What Is A Swear?

by: hawkgrrrl

October 29, 2013

Goodness Gracious!

A recent Meridian Magazine article asks the titular question:  “Is “Crap” a Swear?”  Yes, you heard it here first.  “Swear” is being used as a noun.  According to the dictionary, it is strictly a verb, and yet I have heard it used as a noun before (only in Utah or Mormon culture), a practice that seems a bit cutesy to me.  It made me think of some of the other Utah words that are unique to that great state, often to replace a word or phrase considered objectionable.

People do this elsewhere, too.  For example, we don’t pray to “Gosh” the Father whose son’s name is not “Jeez” (nor is it Jeez Louise).  We don’t “darn” people to “heck.”  Even in fiction, we sometimes refer to villains as “he who must not be named.”  Humans like being oblique.  In case you are unfamiliar with some of these unique words, here’s a starter list of some from my own experience:

From my time in Pennsylvania:

Cuss (v.) a rural bastardization of the word “curse”

From my time in Utah:

Swear (n.)  a profane word, including but not limited to actual profane words

Soft Swear (n.) non-swear word; basically any English word with Germanic roots not already included in “swears”

Way (adj.) very; similar to “wicked” in Boston (as in “She’s way/wicked smart”)

Gad (n.) one of the Twelve Tribes; possibly a North Dakotan way to say “God,” as in “Don’t take the name of Gad in vain.”

Fetch (n.)  A soft swear in Utah; elsewhere something that is never going to happen.

Flip (n.)  Similar to “fetch.”  Also not going to happen.

“Oh My Heck!” innocuous phrase invented in Utah to replace OMG because nobody anywhere has ever said “Oh My Hell!” unless it was to replace the phrase “Oh My Heck!” that was invented in Utah

From talking to Brits and Aussies:

Fanny (n.) girly bits; to Americans, your derriere (how’s that for a fancy French euphemism?), also used with the word “pack” to mean a belt-purse worn by senior citizens at Disneyland.  Try using the term “fanny pack” in Sydney or London if you want to shock people’s sensibilities.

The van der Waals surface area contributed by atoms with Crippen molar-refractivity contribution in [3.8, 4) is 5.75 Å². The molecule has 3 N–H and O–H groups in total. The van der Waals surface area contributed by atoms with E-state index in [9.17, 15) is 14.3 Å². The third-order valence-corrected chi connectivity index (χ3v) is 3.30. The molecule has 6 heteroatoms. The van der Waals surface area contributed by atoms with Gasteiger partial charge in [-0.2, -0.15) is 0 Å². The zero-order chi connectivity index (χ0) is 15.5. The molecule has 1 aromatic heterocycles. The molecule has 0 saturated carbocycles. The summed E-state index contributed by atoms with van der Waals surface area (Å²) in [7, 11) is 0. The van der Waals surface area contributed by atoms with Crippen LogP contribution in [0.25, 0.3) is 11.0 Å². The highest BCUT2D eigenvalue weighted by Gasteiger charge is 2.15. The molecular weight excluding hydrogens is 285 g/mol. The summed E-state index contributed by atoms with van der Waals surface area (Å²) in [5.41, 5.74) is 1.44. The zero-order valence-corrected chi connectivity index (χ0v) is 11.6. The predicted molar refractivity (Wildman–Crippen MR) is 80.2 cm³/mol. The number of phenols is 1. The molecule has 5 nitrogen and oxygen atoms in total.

Thong (n.) flip flop; to Americans, underwear that doesn’t cover your butt cheeks

Bum (n.) butt; to Americans, a vagrant

I have been taken to task twice for using the word “crap”:  once by a fellow student at BYU who had crashed our Sunday dinner and then boorishly explained to me that the word wasn’t ladylike (believe me, a few stronger ones came to mind as he lectured), and the other time by a neighbor boy who said “crap” was a swear word in their home (I’m not sure he had heard an adult say it conversationally before).  I explained that as a person with a German mother, you’d have to say much worse to raise my eyebrows.

Keep those swear words bottled up!

My sister’s family declared certain other words “swear words”:  telling someone to “shut up,” and using the word “stupid.”  I tend to think these are a little more on point as to what is actually objectionable in speech.  Why do people swear after all?  From church talks, I’ve heard all of the following reasons:

  • They lack creativity.  “Golly” is no more creative than “God”–just significantly goofier.
  • They are uneducated.  Highly educated people swear, and lower educated people sometimes do not.  Ned Flanders is no scholar.
  • They lack self-control.  Some who swear habitually do struggle to avoid swearing (hence “swear jars” in which you have to put money if you use a swear word).  Certainly this doesn’t apply to all people in all circumstances.
  • Negative attitude.  The problem with this idea is that not all swearing is negative.
  • Irreverence.  Those who dislike swearing often refer to taking the name of God in vain as treating something holy as unholy; likewise, they decry using the shorter Germanic words for scatalogical and sexual functions rather than their more flowery French counterparts.  There is a deep bias in the English language, dating to the Norman conquest of 1066.
  • Anger.  Clearly, not all swearing is done in anger, but when it is this could be a valid criticism.  Even the Bible says that you are in danger of hell fire for calling someone a fool in anger.  Is the objective not to feel anger, not to express it or not to direct it at another person?  Depending on your answer, that would change your swearing boundaries.

Clearly, these are just words.  According to psychologists, these are not the reasons we swear.  It’s a more nuanced business, one that requires context to understand.  Here are some reasons not listed above:

  • Familiarity.  We don’t swear in situations where the crowd is general, mixed company that we don’t know, or relationships are superficial or purely professional.  Swearing may connote comfort and relational closeness.  According to John Grohol, PsyD:  “We make choices about which word to use depending upon the company we’re in, and what our relationship is to that company, as well as the social setting. We’re more apt to use less offensive terms in mixed company or in settings where more offensive swear words might result in recrimination.”
  • Convey Emotion.  Swear words inject a direct, emotional component to a thought we convey.  This can be a more accurate way to portray our feelings about something, and it adds nuance to the thought being conveyed.  Likewise, people often use swearing to convey positive emotion, to give emphasis to how good something is.
  • Catharsis.  Sometimes profanity is used to vent anger, releasing a feeling of frustration.  For example, if you are cut off in traffic, you may use a swear word to diffuse your anger or fear.  This is a better alternative than ramming the offending vehicle repeatedly, although that might be cathartic as well.